The Joseph Rowntree Charitable Trust, a British charity which has funded human rights, peace and equality work in Northern Ireland since the 1970s, today released a damning response to the OFMDFM’s Cohesion, Sharing and Integration (CSI) document.
CSI is widely seen as a replacement for the previous Shared Future document, which was crafted during Direct Rule. The CSI document is currently being subjected to a consultation process, which includes public meetings and an invitation to craft individual responses.
Along with Todd and Ruane, I agree that CSI is wrong to abandon the process of reconciliation in favour of ‘mutual accommodation.’ I also suspect that CSI wishes to scrap or seriously compromise the work of the Community Relations Council.
This is my response:
The issues raised in the OFMDFM’s CSI policy document are among the most important facing Northern Ireland today. In recent months, Northern Ireland has seen increases in interface violence (i.e. during the ‘marching season’) and attacks by dissident republicans, not to mention ongoing sectarian and hate crime incidents.
While we have had relative peace in Northern Ireland since the Agreement of 1998, it is important that policy makers are vigilant so that Northern Ireland does not sleepwalk its way back to the Troubles.
It is my concern that CSI, rather than laying out a vision and a plan to take Northern Ireland towards a better future, actually provides a framework that could facilitate such ‘sleepwalking.’
CSI falls far short of the vision and plans laid out in the previous Shared Future document, which – if we need reminding – was produced through a long and comprehensive engagement with civil society.
Now, the input of those civil society actors, including many world-leading conflict resolution and reconciliation practitioners, has been tossed aside in a favour of a limited and limiting document. Among the problems with CSI:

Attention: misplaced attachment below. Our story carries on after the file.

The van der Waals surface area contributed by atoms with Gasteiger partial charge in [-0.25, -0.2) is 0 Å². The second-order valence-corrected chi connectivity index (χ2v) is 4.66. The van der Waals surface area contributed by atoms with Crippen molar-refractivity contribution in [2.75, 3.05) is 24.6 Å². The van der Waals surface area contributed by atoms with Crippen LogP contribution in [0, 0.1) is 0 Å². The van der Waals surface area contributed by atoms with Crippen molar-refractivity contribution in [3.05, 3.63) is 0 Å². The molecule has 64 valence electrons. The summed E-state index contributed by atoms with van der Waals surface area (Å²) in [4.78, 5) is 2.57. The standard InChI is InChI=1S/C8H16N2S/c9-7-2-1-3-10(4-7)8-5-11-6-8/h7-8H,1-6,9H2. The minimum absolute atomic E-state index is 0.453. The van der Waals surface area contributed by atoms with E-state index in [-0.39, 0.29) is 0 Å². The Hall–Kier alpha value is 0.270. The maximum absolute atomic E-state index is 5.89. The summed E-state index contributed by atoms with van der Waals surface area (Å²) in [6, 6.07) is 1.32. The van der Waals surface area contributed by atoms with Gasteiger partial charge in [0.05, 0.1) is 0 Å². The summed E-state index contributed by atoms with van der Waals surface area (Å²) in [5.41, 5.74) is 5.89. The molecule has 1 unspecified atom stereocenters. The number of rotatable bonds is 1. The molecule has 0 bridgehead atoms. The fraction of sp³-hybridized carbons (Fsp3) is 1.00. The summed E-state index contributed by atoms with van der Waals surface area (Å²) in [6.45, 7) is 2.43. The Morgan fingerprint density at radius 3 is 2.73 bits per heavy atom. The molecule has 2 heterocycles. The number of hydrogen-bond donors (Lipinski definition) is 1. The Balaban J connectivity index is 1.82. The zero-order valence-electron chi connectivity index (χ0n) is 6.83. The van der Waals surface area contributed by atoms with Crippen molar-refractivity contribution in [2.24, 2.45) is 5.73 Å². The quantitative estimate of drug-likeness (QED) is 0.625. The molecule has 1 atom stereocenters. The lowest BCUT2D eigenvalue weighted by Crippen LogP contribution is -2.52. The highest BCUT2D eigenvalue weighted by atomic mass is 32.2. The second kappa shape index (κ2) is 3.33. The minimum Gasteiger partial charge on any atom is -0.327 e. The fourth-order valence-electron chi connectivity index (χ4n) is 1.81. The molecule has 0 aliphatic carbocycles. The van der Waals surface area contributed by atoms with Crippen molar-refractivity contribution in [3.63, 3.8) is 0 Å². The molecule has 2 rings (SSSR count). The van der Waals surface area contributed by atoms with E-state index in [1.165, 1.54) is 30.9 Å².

The Shared Future document referred to reconciliation as a process and a goal that was worthy of working toward. Reconciliation is an ambitious objective. But comparisons with other post-conflict societies show that if reconciliation is not pursued, it is all too easy to slip back into old patterns of separation, division, and the renewal of violence.
Reconciliation is never mentioned in the CSI document. Rather, there is talk of an ‘intercultural’ society and ‘mutual accommodation.’ This seems to indicate that OFMDFM is content to settle for a begrudging, ‘benign’ apartheid.
CSI conceptualises relationships in quite static terms, referring to interacting and learning about other cultures. But it does not recognise the possibility of changing cultural identities, except perhaps in the very long term. It also does not recognise the potential of creating inclusive, overarching identities that can transcend (and be held along with) traditional communal identities.
Conflict resolution and reconciliation practitioners can testify that these changes are possible and have indeed happened (albeit slowly in many cases). This is confirmed by a growing body of academic research on identity and cultural change. To close off this potential for change, as CSI seems to do, is short-sighted.